When I first started studying peacekeeping some 20 years ago, the popular view was that UN peacekeeping was a fiasco. Yet, in my research I found that the UN was surprisingly successful at implementing its mandates in civil wars. Today, once again, I find myself swimming against the tide of popular perception, but the tide has shifted.
This week the Chicago Council on Global Affairs released a report showing that a majority of a representative sample of Americans believe that UN peacekeeping is largely effective.
This belief is in line with recent scholarship that finds that UN peacekeeping missions are effective at civilian protection (Hultman, Kathman and Shannon 2013; Kathman and Wood 2014), and that large operations positively affect levels of cooperation in civil wars (Ruggeri, Gizelis and Dorussen 2013).
I too argued that most of the large, complex, and concluded UN peacekeeping operations in civil wars were successful, in my book, UN Peacekeeping in Civil Wars. At the time, the three big failures in Somalia, Rwanda, and Bosnia drew outsized attention in relation to the record of effective operations in Namibia, El Salvador, Mozambique, Cambodia, Eastern Slavonia (Croatia), Timor Leste, and Sierra Leone.
Now, however, I’m starting the research for a book about UN peace enforcement and, unfortunately, I’m questioning the prevailing perception. The trouble has to do with selection bias. If we only count the completed operations (which was the case for my book and the recent articles cited above), then we see a general picture of success. However, if we look around the globe at the ongoing operations, the picture is much bleaker. Of the current 16 operations, only UNMIL in Liberia is faring well, although it is being threatened by the Ebola epidemic. All of the others are having trouble effectively concluding their mandates, including the seven traditional cease-fire monitoring operations –many of which have been around for decades—as well as the more complex missions in Cote d’Ivoire, Darfur, the Democratic Republic of the Congo, Haiti, Kosovo, Mali, and South Sudan. The newest operation set to start this month in the Central African Republic is probably going to face similar problems. Why are so many peacekeeping operations foundering despite the substantial evidence that the UN has become adept at peacekeeping?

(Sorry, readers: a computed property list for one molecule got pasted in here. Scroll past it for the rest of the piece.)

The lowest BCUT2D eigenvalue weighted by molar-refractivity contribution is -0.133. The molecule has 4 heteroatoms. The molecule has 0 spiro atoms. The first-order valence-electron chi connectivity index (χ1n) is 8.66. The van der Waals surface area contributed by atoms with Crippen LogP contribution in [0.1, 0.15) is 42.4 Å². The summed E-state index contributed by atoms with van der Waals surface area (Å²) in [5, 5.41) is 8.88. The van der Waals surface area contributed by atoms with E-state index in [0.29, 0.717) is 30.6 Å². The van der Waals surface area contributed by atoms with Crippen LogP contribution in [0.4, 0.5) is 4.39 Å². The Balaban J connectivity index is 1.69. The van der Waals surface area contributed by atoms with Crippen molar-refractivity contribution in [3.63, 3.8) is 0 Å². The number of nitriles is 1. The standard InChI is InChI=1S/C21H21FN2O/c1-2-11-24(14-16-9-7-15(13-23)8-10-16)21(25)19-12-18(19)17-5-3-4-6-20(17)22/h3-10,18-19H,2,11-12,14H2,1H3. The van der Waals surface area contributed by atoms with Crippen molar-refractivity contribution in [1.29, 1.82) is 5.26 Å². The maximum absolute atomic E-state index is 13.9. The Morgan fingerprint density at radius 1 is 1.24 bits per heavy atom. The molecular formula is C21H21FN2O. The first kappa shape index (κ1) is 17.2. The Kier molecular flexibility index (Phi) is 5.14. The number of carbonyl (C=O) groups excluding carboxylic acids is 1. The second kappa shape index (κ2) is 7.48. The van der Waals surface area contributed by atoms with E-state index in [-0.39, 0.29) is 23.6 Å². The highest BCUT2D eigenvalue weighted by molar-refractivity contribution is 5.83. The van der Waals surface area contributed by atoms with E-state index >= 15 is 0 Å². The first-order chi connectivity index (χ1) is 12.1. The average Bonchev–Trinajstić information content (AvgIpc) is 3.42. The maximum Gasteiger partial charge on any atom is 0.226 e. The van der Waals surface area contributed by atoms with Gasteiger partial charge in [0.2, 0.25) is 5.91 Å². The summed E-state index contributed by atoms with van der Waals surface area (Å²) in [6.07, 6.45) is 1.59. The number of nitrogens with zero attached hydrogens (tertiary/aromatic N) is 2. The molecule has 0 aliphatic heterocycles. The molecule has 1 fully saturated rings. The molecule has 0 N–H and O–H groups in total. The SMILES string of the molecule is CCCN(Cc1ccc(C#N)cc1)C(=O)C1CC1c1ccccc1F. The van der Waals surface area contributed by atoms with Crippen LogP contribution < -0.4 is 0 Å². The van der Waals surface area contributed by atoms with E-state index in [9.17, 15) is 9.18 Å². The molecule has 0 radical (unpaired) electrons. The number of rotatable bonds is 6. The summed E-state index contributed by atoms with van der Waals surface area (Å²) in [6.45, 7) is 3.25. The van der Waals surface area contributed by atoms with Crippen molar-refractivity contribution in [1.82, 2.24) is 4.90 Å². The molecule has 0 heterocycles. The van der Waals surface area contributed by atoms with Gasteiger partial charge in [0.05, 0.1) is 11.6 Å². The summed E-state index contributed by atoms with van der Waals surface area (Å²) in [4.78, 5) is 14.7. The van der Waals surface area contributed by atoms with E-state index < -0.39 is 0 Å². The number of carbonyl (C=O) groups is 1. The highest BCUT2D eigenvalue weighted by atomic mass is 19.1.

The explanations are too complex to cover in a short blog post. Part of the reason is that peacekeeping missions are no longer allowed to fail. Rather than closing up shop, if a mission isn’t going well, the UN stays. For example, instead of calling it quits in Haiti, Kosovo, or the DRC—operations that are nearing their 20-year anniversaries—the missions drag on (though acronyms may vary). More importantly, in most of the current operations in civil wars, the UN is trying to keep the peace where a peace accord has not yet been signed—in other words, there’s no peace to keep. Thus the UN winds up trying to fight to protect civilians and maybe, one day, reach an accord, rather than being sent to provide credible guarantees once an accord has already been negotiated.
This backward approach to concluding civil wars lies at the policy-related heart of the current problem (and that approach still demands a theoretical explanation). The UN is not designed or equipped to fight its way to a peace accord. If the ultimate goal is an effective end to civil wars, either UN peacekeeping needs to be re-designed or other actors must step forward to enforce the peace.